Image: Film still from work by Brad Butler and Karen Mirza
Two films by Brad Butler, a researcher at London College of Communication (LCC) will be featured in a new exhibition at the Hayward Gallery, called MIRRORCITY from 14 October 2014 to 4 January 2015.
MIRRORCITY explores the effect the digital revolution has had on our experiences. It shows recent work and new commissions by key emerging and established artists working in the capital today, who seek to address the challenges, conditions and consequences of living in a digital age.
A specially produced ‘alternative’ newspaper has been created by Tom McCarthy for MIRRORCITY. The project was conceived as a collaboration between the author and the artists featured in the exhibition. Artists have contributed a diverse and distinctive array of texts and pictures that McCarthy has edited into an otherworldly reading experience.
Brad completed a PhD at LCC with William Raban as his supervisor and has since become a Post Doctoral Research Fellow at the College. Brad along with his creative partner, Karen Mirza have been shortlisted for sixth Artes Mundi Prize, the UK’s biggest Contemporary Art Prize and will be exhibiting in Cardiff from 24 October 2014 and 22nd February 2015.
Tell us what work you are including in the show, and why did you choose this work?
I am showing a new work, Everything for Everyone and Nothing for Us alongside an existing work, Hold your Ground. Shown side by side, these two films speak to each other, though there’s a slight awkwardness about their conversation. They are both about languages of protest, and the relationship of the body to protest. Everything for Everyone and Nothing for Us is set in a TV studio, where a protester-in-training listens to audio extracts from a political speech by Margaret Thatcher. Having absorbed the sounds, the protester uses movement to exorcise Thatcher’s voice, retraining the body to resist capitalism.
In Hold Your Ground the same protester struggles to turn utterances into speech. Her efforts are interrupted by archive footage of protests in Egypt, Northern Ireland and London. Eventually, she manages to pronounce four phonetic phrases reconstructed from Arabic, meaning ‘hold your ground’, ‘Egyptians’, ‘homeland’ (of the earth, of the Nile) and ‘strike’.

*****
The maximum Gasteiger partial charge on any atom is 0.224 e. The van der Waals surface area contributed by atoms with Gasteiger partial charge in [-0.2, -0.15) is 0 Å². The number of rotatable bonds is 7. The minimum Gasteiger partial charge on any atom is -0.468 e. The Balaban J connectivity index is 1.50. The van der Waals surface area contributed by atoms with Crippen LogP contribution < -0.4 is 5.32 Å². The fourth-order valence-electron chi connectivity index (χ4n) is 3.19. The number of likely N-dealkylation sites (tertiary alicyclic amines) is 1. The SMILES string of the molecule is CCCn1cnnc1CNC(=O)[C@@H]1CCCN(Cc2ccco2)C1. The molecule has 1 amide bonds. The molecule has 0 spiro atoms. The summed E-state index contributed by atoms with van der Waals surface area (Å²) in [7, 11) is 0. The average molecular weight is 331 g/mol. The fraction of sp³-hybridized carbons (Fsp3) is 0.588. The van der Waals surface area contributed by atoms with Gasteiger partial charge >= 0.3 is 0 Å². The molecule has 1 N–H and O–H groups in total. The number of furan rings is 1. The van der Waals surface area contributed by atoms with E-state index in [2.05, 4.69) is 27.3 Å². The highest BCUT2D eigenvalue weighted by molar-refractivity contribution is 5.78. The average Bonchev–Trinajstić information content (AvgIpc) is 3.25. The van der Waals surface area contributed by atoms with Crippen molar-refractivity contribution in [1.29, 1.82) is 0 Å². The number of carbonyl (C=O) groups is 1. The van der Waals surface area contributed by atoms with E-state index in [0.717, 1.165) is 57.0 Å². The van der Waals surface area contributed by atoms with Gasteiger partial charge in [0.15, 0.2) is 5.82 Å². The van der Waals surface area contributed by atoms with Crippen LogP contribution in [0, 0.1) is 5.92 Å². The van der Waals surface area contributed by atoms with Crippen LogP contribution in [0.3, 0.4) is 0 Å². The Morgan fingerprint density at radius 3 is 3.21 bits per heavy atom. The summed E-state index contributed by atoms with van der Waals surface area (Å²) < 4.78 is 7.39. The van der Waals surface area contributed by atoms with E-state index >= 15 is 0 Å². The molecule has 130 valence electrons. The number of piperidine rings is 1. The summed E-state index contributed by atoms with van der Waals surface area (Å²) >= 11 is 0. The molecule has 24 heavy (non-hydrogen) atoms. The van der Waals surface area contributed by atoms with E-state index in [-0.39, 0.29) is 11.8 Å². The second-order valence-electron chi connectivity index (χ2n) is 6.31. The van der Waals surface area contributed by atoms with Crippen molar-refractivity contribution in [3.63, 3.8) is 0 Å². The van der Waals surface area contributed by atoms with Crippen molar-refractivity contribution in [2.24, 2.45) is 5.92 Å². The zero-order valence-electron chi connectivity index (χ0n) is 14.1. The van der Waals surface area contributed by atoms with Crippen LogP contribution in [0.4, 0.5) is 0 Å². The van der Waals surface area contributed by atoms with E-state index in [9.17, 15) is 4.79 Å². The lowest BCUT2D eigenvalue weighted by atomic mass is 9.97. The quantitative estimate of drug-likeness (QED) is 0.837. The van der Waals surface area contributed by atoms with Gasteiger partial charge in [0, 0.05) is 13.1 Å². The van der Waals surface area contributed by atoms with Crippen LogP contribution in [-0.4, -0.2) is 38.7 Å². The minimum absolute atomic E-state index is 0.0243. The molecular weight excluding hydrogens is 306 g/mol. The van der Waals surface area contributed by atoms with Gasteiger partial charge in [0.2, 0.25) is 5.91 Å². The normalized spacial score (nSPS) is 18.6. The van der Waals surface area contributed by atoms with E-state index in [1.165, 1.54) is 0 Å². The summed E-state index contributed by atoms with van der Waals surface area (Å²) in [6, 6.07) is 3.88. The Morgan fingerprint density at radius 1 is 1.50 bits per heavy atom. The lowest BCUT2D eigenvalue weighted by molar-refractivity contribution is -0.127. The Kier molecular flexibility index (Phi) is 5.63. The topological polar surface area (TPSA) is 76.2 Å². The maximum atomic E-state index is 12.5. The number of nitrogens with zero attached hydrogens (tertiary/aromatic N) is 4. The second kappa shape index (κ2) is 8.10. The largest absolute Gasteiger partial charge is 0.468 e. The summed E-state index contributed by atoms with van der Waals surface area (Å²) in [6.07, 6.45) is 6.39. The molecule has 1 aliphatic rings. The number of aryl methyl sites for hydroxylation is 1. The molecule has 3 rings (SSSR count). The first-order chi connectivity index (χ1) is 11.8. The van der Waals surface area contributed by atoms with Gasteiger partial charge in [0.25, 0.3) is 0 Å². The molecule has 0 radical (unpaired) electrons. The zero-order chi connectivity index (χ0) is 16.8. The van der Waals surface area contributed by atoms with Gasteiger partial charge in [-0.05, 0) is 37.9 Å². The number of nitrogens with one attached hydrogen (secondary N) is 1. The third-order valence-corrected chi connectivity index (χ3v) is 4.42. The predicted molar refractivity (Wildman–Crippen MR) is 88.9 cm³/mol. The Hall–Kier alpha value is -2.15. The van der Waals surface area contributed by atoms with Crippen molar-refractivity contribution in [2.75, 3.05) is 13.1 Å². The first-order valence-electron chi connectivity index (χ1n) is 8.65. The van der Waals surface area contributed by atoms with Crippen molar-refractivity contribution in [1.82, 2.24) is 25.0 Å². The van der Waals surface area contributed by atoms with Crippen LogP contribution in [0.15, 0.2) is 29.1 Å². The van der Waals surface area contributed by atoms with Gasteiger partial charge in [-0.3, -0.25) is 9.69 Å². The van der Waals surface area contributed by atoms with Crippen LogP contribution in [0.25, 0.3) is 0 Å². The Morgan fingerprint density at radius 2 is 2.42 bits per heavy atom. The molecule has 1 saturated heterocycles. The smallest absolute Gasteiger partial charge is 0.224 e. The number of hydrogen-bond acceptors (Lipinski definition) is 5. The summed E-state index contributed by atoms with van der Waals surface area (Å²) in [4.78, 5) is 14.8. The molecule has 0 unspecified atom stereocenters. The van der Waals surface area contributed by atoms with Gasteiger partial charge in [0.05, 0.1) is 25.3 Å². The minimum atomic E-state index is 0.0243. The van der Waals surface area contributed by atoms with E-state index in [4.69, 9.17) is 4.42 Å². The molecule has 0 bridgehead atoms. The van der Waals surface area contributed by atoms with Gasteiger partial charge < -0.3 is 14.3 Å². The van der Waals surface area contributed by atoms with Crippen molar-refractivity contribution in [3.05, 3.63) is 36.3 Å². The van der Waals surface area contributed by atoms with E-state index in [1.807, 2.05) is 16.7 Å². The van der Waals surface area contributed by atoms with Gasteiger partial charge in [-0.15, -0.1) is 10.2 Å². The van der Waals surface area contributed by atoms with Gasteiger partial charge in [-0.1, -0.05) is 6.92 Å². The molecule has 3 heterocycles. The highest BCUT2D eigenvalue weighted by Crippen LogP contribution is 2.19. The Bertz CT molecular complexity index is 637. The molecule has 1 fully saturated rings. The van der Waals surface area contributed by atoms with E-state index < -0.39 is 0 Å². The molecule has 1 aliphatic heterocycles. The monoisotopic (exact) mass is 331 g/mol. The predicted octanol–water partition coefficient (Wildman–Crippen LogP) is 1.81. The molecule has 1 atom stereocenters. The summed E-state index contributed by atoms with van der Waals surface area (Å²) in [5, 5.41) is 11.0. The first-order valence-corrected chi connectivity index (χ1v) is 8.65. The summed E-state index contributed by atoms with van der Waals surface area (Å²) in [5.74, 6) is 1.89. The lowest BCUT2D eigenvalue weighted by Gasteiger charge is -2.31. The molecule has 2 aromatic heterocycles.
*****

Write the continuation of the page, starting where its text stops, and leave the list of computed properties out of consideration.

The title of Hold Your Ground is taken from the pamphlet How To Protest Intelligently. Everything for Everyone and Nothing for Us echoes the slogan of the Mexican Zapatista liberation movement, which began its struggle against neoliberalism, exploitation and racist oppression in 1994.
Were you approached by Tom McCarthy and what has it been like working with him?
There is a newspaper edited by Tom accompanying the Hayward Show with work submitted by all the participants in the exhibition. Tom has then cross edited and retitled the submitted text, pictures or provocations to create something new. Somehow no one has complained, and he has made something more than the sum of its parts. An early draft I saw was very funny.
Why did you choose to study your PhD at LCC? Was it a good experience?
I chose LCC based on the supervisors primarily. William Raban and Elizabeth Edwards understood my project and process. It was, for me, a perfect match of expertise and timing, and before I knew it I was in the programme supported by LCC research department to find funding. From there it was a great experience and formative for my work, while academia may not suit every praxis, it proved to be a chance for me to go deeper in a supported semi autonomous way.
The links later onto a post doctorate have felt natural. So far I have been encouraged and I feel I fit. Basically over the last 19 years of being an artist I have worked out the hard way how important it is to work with the right people. Even great ideas will become exhausting if that is not a priority.
Part of the #inspiringresearch series